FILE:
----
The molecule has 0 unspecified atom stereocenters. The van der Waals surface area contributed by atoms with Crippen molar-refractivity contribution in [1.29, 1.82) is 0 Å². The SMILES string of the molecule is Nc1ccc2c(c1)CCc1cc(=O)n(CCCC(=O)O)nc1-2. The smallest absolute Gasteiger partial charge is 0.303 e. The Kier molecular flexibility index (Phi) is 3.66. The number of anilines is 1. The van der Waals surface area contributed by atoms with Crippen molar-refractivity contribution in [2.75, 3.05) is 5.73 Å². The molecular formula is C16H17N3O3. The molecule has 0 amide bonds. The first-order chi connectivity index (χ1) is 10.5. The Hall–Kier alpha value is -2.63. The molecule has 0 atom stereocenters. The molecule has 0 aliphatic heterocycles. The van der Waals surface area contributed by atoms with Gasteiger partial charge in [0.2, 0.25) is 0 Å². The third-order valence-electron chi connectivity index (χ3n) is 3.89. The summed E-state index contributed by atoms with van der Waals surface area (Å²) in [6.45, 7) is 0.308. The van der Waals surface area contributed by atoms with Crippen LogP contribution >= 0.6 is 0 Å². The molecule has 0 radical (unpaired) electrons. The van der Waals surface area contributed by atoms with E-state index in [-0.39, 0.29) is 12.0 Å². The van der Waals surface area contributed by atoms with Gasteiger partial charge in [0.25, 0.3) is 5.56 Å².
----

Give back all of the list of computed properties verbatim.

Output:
The molecule has 0 unspecified atom stereocenters. The van der Waals surface area contributed by atoms with Crippen molar-refractivity contribution in [1.29, 1.82) is 0 Å². The SMILES string of the molecule is Nc1ccc2c(c1)CCc1cc(=O)n(CCCC(=O)O)nc1-2. The smallest absolute Gasteiger partial charge is 0.303 e. The Kier molecular flexibility index (Phi) is 3.66. The number of anilines is 1. The van der Waals surface area contributed by atoms with Crippen molar-refractivity contribution in [2.75, 3.05) is 5.73 Å². The molecular formula is C16H17N3O3. The molecule has 0 amide bonds. The first-order chi connectivity index (χ1) is 10.5. The Hall–Kier alpha value is -2.63. The molecule has 0 atom stereocenters. The molecule has 0 aliphatic heterocycles. The van der Waals surface area contributed by atoms with Gasteiger partial charge in [0.2, 0.25) is 0 Å². The third-order valence-electron chi connectivity index (χ3n) is 3.89. The summed E-state index contributed by atoms with van der Waals surface area (Å²) in [6.45, 7) is 0.308. The van der Waals surface area contributed by atoms with Crippen LogP contribution >= 0.6 is 0 Å². The molecule has 0 radical (unpaired) electrons. The van der Waals surface area contributed by atoms with E-state index in [-0.39, 0.29) is 12.0 Å². The van der Waals surface area contributed by atoms with Gasteiger partial charge in [0.25, 0.3) is 5.56 Å².